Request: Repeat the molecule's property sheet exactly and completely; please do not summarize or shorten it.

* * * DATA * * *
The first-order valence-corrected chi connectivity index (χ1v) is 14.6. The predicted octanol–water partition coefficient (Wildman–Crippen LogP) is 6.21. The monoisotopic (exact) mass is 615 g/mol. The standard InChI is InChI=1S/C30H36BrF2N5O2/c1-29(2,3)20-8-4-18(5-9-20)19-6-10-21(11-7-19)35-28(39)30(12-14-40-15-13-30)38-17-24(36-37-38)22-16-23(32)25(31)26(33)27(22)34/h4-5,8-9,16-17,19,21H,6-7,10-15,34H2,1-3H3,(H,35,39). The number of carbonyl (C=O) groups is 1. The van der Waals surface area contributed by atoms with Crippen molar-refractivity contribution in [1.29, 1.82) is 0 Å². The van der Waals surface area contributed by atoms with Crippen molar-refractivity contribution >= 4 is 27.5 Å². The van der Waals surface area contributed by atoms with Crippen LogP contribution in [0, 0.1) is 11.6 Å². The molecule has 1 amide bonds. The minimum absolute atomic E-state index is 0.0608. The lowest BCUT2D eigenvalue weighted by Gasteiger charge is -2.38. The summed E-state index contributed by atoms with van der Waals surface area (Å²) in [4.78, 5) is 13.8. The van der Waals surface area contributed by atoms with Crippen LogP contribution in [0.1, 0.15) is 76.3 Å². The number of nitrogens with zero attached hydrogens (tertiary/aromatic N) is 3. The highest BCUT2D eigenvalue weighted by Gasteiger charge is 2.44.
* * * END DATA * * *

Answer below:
The first-order valence-corrected chi connectivity index (χ1v) is 14.6. The predicted octanol–water partition coefficient (Wildman–Crippen LogP) is 6.21. The monoisotopic (exact) mass is 615 g/mol. The standard InChI is InChI=1S/C30H36BrF2N5O2/c1-29(2,3)20-8-4-18(5-9-20)19-6-10-21(11-7-19)35-28(39)30(12-14-40-15-13-30)38-17-24(36-37-38)22-16-23(32)25(31)26(33)27(22)34/h4-5,8-9,16-17,19,21H,6-7,10-15,34H2,1-3H3,(H,35,39). The number of carbonyl (C=O) groups is 1. The van der Waals surface area contributed by atoms with Crippen molar-refractivity contribution in [1.29, 1.82) is 0 Å². The van der Waals surface area contributed by atoms with Crippen molar-refractivity contribution >= 4 is 27.5 Å². The van der Waals surface area contributed by atoms with Crippen LogP contribution in [0, 0.1) is 11.6 Å². The molecule has 1 amide bonds. The minimum absolute atomic E-state index is 0.0608. The lowest BCUT2D eigenvalue weighted by Gasteiger charge is -2.38. The summed E-state index contributed by atoms with van der Waals surface area (Å²) in [4.78, 5) is 13.8. The van der Waals surface area contributed by atoms with Crippen LogP contribution in [0.1, 0.15) is 76.3 Å². The number of nitrogens with zero attached hydrogens (tertiary/aromatic N) is 3. The highest BCUT2D eigenvalue weighted by Gasteiger charge is 2.44.